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By Rob Janney, Technical Architect at WP Engine

At WP Engine, we’re constantly looking for new ways to improve our platform and offer additional value to customers. We do this in a variety of ways, from helping people migrate to WordPress for the first time, all the way to assisting seasoned web developers with mission-critical challenges.

Last year, when some of our customers who had invested in high availability infrastructure began looking for even faster speed and response times, our engineers undertook the rather extensive task of upgrading our Amazon Elastic Compute Cloud (Amazon EC2) instances from fourth-generation M4 and C4 instances to the most recent M5 and C5 instances.

In doing so, we replaced thousands of traffic-serving instances, and thanks to the new hypervisors provided in M5 and C5 instances, we significantly reduced network latency.

WP Engine is an AWS Partner Network (APN) Advanced Technology Partner with the AWS Digital Customer Experience Competency. Our WordPress digital experience platform gives enterprises and agencies the agility, performance, intelligence, and integrations they need to drive their business forward faster.

In this post, I will describe how we automated our M5 and C5 instance upgrade process to get the most of our Amazon Web Services (AWS) environment.

Getting Started

To begin this process, we identified WP Engine customers who were still using the outdated instances and got to work writing automation to help us incrementally replace each one. We wanted to do this while verifying success every step of the way, without creating downtime or significant performance impacts to our platform.

WP Engine offers highly available WordPress clusters that span multiple Availability Zones (AZs) within a single AWS Region. Each tier of the stack involves Amazon EC2 instances across multiple AZs to ensure the cluster maintains availability in the event of a single node or AZ failure.

Using AWS tools such as the AWS Software Developer Kit for Python (Boto3), Auto Scaling Groups, and Amazon CloudFormation, we were able to write automation that let us transition a single node per customer cluster at a time, while simultaneously doing it for many clusters within a single region.

WP Engine EC2 Upgrade-1

Figure 1 – A single cluster diagram.

The diagram in Figure 1 shows the step-by-step upgrade process from the view of a single WordPress cluster. Starting from the cluster running old instances, we transitioned by terminating one at a time. The Auto Scaling Group automatically replaced instances with the new instance type.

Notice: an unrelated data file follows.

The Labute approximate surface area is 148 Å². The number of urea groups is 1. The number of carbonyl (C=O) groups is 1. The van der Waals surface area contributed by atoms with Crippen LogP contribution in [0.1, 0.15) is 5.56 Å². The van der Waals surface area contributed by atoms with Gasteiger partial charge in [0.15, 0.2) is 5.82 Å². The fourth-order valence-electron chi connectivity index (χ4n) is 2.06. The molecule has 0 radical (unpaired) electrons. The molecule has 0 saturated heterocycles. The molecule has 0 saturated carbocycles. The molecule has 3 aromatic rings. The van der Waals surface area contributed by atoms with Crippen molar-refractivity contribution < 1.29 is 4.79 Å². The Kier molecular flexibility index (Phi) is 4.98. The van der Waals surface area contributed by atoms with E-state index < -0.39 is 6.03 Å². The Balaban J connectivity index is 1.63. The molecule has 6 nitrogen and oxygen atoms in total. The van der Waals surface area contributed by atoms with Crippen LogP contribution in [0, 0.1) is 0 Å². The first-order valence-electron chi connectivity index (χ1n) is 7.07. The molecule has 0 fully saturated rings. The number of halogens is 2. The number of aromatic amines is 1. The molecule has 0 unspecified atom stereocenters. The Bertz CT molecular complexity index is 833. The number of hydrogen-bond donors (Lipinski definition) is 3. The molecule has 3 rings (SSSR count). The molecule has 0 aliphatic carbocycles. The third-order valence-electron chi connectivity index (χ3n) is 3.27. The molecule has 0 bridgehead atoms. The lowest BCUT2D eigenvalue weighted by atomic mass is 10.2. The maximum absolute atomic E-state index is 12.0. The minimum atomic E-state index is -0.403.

Note that this is a linear process, and you can explore Figure 3 later in this post to learn how the overall flow ensures greater throughput via parallelization.

Hitting Go

We created constraints that helped our program decide which nodes to replace, and we automated it so that it would keep replacing nodes as fast as possible, while only replacing a certain amount at a time (typically 20). We also made sure the program wouldn’t replace more than one node at a time in a particular environment, until the previous node successfully completed the upgrade.

We set these limits to ensure that if we ran into an issue, we’d be able to limit the scope of any problems that might result. We also insisted on keeping our program focused on one node per environment to ensure we maintained high availability for each cluster. In addition to those limits, we stipulated that if an environment didn’t become healthy again, within a configured amount of time, it would escalate via monitoring.

After we hit go, we quickly upgraded the first target group of customers, but we exposed a previously undiscovered corner case with our Elastic Load Balancing (ELB) health check that resulted in a brief hiccup for a small volume of traffic. We were able to improve the health check and incorporate additional validation to our upgrade process to ensure that all further upgrades went off without a hitch.

Here’s a look at three functions (simplified and extracted) that pertain to validating the health of a cluster before we started or continued upgrading it.

import boto3


def validate_elb_healthy(elb_name, asg_name, region):
    """
    Ensure that the elb healthy instance count is equal to the asg's desired instance count

    :param elb_name: The name of the elb to validate